Something's rotten in the state of Denmark

Monday, November 29, 2004


We had already explained the "Heavily Democrat counties in Northern Florida voted heavily for Bush" phenomenon, a couple of weeks back, by affirming that those conservative Democrat counties -- Dixiecrat counties -- had gone for Dole in '96 and Bush in 2000.

But just in case anyone is still skeptical about those Northern Florida counties, the Miami Herald held an independent vote count that confirmed Bush's win in Northern Florida.

Last week, The Miami Herald went to see for itself whether Bush's steamroll through North Florida was legitimate. Picking three counties that fit the conspiracy theory profile - staunchly Democratic by registration, whoppingly GOP by voting - two reporters counted more than 17,000 ballots over three days.

The conclusion: No conspiracy.

The newspaper's count of optical scan ballots in Suwannee, Lafayette and Union counties showed Bush whipping Sen. John Kerry in a swath of Florida where registered Democrats outnumber Republicans 3-1.

The newspaper found minor differences with the official results in each county, most involving a smattering of ballots that had been discarded as unreadable by optical scan machines but in which reporters felt the voter intent was clear.

Under the optical scan system, voters fill in an oval or darken an arrow by a candidate's name on a card. A machine reads the card optically.

Wrinkles aside, the Herald count confirmed that Bush's message sold in a part of the state where many voters may be Democratic by registration only.

"They're not going to vote for a Northeast liberal," summarized Lafayette County Judge Harlow Land, director of the county canvassing board.

Kerry had solidly won the battle in South Florida, where touch-screen machines do not create a ballot paper trail that can be checked. But Bush won the war in Florida by dominating elsewhere, particularly in the 52 counties that use optical scan ballots, which can be checked for accuracy.

Republicans had often done fairly well in those counties, but this year more so.

And it was on those counties that the critics focused. Democrats outnumber Republicans by about 340,000 voters in the 52 optical scan counties, but Bush took them by about 340,000 votes - a 680,000-vote swing that assured him of winning the White House.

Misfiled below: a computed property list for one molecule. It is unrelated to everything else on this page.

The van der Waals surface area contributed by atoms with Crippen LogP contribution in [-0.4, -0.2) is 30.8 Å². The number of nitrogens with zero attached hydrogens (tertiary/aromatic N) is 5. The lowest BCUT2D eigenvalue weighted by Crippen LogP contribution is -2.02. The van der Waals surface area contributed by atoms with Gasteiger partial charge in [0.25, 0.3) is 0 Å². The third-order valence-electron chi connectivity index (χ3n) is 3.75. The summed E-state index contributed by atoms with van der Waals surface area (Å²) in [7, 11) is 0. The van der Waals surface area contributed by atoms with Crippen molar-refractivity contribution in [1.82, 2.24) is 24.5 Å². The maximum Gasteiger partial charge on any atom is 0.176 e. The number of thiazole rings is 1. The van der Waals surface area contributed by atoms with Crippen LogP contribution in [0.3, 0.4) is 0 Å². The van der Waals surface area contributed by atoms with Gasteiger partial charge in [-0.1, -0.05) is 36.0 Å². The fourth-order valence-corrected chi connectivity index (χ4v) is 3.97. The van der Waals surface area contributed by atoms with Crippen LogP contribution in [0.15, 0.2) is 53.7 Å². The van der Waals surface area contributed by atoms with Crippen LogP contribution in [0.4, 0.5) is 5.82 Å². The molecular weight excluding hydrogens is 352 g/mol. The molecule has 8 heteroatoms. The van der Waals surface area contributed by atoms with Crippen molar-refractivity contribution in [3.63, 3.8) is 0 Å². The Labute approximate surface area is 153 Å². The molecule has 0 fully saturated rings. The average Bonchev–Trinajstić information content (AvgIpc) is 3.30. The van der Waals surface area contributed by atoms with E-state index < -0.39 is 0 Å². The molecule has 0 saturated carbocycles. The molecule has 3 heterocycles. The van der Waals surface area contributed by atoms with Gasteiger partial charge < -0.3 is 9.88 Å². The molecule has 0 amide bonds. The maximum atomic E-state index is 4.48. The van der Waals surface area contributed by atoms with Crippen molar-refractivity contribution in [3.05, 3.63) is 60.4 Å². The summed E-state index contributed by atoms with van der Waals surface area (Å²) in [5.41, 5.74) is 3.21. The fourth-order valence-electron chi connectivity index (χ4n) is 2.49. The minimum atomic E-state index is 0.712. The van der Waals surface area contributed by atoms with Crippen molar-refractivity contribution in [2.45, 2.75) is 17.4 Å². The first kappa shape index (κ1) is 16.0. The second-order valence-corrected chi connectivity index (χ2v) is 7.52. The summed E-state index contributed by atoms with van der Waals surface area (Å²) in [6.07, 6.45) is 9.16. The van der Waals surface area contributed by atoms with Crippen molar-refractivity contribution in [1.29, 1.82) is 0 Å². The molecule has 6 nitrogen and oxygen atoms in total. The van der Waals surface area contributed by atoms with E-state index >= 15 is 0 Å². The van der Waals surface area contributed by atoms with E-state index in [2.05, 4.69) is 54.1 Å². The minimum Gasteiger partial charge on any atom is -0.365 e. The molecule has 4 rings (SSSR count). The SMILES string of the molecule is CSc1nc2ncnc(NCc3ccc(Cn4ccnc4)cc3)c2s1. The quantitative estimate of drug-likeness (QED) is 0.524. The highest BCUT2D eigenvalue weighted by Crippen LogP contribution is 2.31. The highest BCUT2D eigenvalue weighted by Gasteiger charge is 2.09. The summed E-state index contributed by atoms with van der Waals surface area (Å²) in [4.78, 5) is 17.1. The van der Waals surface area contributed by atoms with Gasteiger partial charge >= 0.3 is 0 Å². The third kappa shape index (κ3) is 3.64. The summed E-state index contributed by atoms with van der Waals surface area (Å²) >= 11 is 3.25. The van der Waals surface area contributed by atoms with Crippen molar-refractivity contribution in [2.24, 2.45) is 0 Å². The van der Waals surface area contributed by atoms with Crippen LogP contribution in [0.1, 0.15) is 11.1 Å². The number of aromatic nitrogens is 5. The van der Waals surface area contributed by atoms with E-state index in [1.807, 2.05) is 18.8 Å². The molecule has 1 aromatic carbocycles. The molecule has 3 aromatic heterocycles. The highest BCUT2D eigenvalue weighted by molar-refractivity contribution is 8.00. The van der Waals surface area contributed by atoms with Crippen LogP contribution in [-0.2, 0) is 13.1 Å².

The Herald total: 3,393 votes for Bush and 1,272 for Kerry. There were 15 votes that couldn't clearly be counted.

The official Union County total: 3,396 votes for Bush, 1,251 for Kerry and a few dozen that couldn't be counted.

"The difference is in the under-over votes," Montpetit explained. The Herald concluded voter intent in a couple of dozen cases that optical scan readers could not discern.

The rest of the article is a good read.

But as the Hout Report and others have shown, the question is not Northern Florida and hasn't been for some time. The question is Southern Florida, in the touch-screen counties. Counties like Broward and Palm Beach that, though Kerry won the counties, experienced abnormally strong Bush turn-out that went against the 2000 experience and all demographic patterns, causing what Hout described as a "smoke alarm" situation meriting attention and answers. Given that Florida was the only "swing state" which experienced such a strong change from 2000's results, there still have not been explanations for Bush's strong performance here. (Our best shot at a plausible, no funny business explanation is that the hurricanes helped Bush. But then again, in 2000, he had the Elian controversy helping him. But then again, in 2000, Lieberman helped the Democrats on the Eastern coast of Florida! But then again, in 2000, Lieberman probably alienated the Redneck Riviera! So confusing!)

Note: We at Rotten Denmark, from what we've read, accept the explanation that one of the reasons for Bush's 3.5 million vote margin can be revealed in comparing Bush's performance in non-swing red and blue states to the swing states.

While, except for Florida, Bush's performance in swing states varied little from 2000 -- he lost New Hampshire and won Iowa and New Mexico, but the margins were slim in 2000 and slim in 2004 -- Bush did significantly better in non-swing red states like Utah and Idaho and non-swing blue states like Connecticut and California than in 2000.

Why? Because while Kerry and the 527s focused all of their advertising dollars on targetted advertising in swing states, Bush aired much of his advertising on national cable. This might have seemed like Bush was paying money to reach lots of voters he didn't need to reach, in states he was either never going to win or had in the bag, but it meant also that people in Utah or upstate New York were seeing many Bush advertisments throughout the campaign season and few Kerry ads, if any. Whether this was conscious or not, who knows -- no doubt Rove would say after the fact is was all part of the plan -- but it did rack up the popular vote totals nationwide for Bush, even though it did not play a part in the electoral vote strategy.

So the theory goes, anyway, and I find it more than plausible.